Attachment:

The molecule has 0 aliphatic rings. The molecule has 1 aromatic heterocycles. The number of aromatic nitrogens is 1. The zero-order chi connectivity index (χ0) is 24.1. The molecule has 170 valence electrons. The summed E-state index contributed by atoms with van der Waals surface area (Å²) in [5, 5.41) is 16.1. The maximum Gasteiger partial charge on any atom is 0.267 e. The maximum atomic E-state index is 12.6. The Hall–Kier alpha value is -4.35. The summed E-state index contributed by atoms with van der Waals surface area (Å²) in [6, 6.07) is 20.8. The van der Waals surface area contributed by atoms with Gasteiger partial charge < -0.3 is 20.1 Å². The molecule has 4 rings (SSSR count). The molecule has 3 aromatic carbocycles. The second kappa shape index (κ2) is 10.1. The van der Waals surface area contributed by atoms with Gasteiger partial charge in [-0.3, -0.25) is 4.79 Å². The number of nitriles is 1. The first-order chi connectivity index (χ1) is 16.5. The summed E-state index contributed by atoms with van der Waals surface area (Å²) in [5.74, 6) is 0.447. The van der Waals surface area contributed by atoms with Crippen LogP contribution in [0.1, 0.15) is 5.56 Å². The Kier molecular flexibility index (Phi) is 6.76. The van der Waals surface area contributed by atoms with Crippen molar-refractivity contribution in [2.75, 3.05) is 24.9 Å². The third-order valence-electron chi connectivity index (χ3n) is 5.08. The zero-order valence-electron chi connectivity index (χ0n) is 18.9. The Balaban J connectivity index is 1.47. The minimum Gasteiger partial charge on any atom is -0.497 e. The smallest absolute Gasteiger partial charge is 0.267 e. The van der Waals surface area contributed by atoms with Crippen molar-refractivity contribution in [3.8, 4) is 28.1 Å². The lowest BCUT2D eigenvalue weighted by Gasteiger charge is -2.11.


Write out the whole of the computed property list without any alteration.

The molecule has 0 aliphatic rings. The molecule has 1 aromatic heterocycles. The number of aromatic nitrogens is 1. The zero-order chi connectivity index (χ0) is 24.1. The molecule has 170 valence electrons. The summed E-state index contributed by atoms with van der Waals surface area (Å²) in [5, 5.41) is 16.1. The maximum Gasteiger partial charge on any atom is 0.267 e. The maximum atomic E-state index is 12.6. The Hall–Kier alpha value is -4.35. The summed E-state index contributed by atoms with van der Waals surface area (Å²) in [6, 6.07) is 20.8. The van der Waals surface area contributed by atoms with Gasteiger partial charge < -0.3 is 20.1 Å². The molecule has 4 rings (SSSR count). The molecule has 3 aromatic carbocycles. The second kappa shape index (κ2) is 10.1. The van der Waals surface area contributed by atoms with Gasteiger partial charge in [-0.3, -0.25) is 4.79 Å². The number of nitriles is 1. The first-order chi connectivity index (χ1) is 16.5. The summed E-state index contributed by atoms with van der Waals surface area (Å²) in [5.74, 6) is 0.447. The van der Waals surface area contributed by atoms with Crippen LogP contribution in [0.1, 0.15) is 5.56 Å². The Kier molecular flexibility index (Phi) is 6.76. The van der Waals surface area contributed by atoms with Crippen molar-refractivity contribution in [2.75, 3.05) is 24.9 Å². The third-order valence-electron chi connectivity index (χ3n) is 5.08. The zero-order valence-electron chi connectivity index (χ0n) is 18.9. The Balaban J connectivity index is 1.47. The minimum Gasteiger partial charge on any atom is -0.497 e. The smallest absolute Gasteiger partial charge is 0.267 e. The van der Waals surface area contributed by atoms with Crippen molar-refractivity contribution in [3.8, 4) is 28.1 Å². The lowest BCUT2D eigenvalue weighted by Gasteiger charge is -2.11.